The cost of stress to your business
Lack of control over tasks and other stressors trigger employee anger or anxiety, followed by their actions. Sometimes, those actions can be constructive, like seeking a tool to cope with the situation, however often they are destructive: flight or fight.
Fleeing work is otherwise called absenteeism and turnover - in the early 2000s, absenteeism affected 10,000 of the Royal Mail’s 170,000 staff, costing around half a billion pounds annually.
Fighting tough leads to even greater costs; increased adrenaline, blood pressure, and heart-rate. Helpful throughout human history to fight wolves and bears, these companions aren’t useful in fighting the boss. Instead they lead to stomach disorders, back pain, musculoskeletal problems, headaches, skin problems, loss of sleep and energy, and emotional distress.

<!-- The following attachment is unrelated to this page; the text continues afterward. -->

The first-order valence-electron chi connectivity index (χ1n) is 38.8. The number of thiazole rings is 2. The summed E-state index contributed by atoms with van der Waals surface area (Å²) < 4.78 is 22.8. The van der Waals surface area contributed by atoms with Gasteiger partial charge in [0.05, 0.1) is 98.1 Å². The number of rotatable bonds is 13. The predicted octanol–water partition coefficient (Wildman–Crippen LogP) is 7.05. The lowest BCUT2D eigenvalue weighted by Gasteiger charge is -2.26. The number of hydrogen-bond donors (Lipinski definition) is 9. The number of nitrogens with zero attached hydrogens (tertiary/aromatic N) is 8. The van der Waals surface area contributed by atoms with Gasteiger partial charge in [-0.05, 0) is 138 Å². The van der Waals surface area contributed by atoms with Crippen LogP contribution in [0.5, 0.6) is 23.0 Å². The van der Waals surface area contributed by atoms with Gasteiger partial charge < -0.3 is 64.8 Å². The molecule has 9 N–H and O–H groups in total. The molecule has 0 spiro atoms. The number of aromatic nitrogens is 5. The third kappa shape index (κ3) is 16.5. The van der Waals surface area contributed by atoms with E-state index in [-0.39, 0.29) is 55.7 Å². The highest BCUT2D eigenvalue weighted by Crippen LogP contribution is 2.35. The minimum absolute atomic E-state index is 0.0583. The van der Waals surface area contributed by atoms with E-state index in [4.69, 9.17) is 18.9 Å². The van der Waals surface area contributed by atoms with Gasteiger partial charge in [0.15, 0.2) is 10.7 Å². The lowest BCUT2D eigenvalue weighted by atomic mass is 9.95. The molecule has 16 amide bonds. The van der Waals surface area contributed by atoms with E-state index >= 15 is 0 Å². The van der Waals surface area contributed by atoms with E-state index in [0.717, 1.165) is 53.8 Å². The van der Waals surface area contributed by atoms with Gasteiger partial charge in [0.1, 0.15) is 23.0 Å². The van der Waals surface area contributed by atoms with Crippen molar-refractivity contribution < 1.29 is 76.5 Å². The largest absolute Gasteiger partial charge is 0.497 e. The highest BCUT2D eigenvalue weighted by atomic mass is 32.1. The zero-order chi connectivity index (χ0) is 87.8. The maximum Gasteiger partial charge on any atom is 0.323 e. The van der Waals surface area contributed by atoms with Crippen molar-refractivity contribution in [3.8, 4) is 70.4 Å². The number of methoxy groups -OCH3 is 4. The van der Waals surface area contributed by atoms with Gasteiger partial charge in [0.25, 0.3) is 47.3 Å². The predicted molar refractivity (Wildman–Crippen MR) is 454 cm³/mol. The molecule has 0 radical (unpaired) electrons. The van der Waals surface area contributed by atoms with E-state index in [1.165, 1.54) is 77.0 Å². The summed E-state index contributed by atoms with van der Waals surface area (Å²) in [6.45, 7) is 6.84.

Cost? These work place stressors are recognised today as a key contributor in 75% to 90% of all GP visits. No wonder that the U.S. Bureau of Labor Statistics estimates the annual cost of stress at $7.680 per employee.
The bottom line of the costs due to the stress-induced absenteeism, lost productivity and health expenditures have been estimated by two separate studies for U.S. businesses at between $150 billion and $300 billion per year. The costs are proportionally comparable for UK businesses.
All these costs are hidden. For example, absenteeism requires replacement and shows up at the costs of temporary employees; turnover may show up in the headhunting fees.
Studies estimate that replacing an employee costs from 6 to 24 months of salary before she becomes productive, so every new hire is a burden on her colleagues and managers for months before she learns the ropes.
Some stressed-out employees look for any slight ailment to see the doctor and stay at home, however many, though ill, come to work. Presenteeism extols even a bigger cost than absenteeism. Employees come to work but they are 50% productive, prone to mistakes and chronically tired.
There are also costs related to lost opportunities. Think of customers who don’t have their needs followed up by stressed-out employees because they simply don’t care.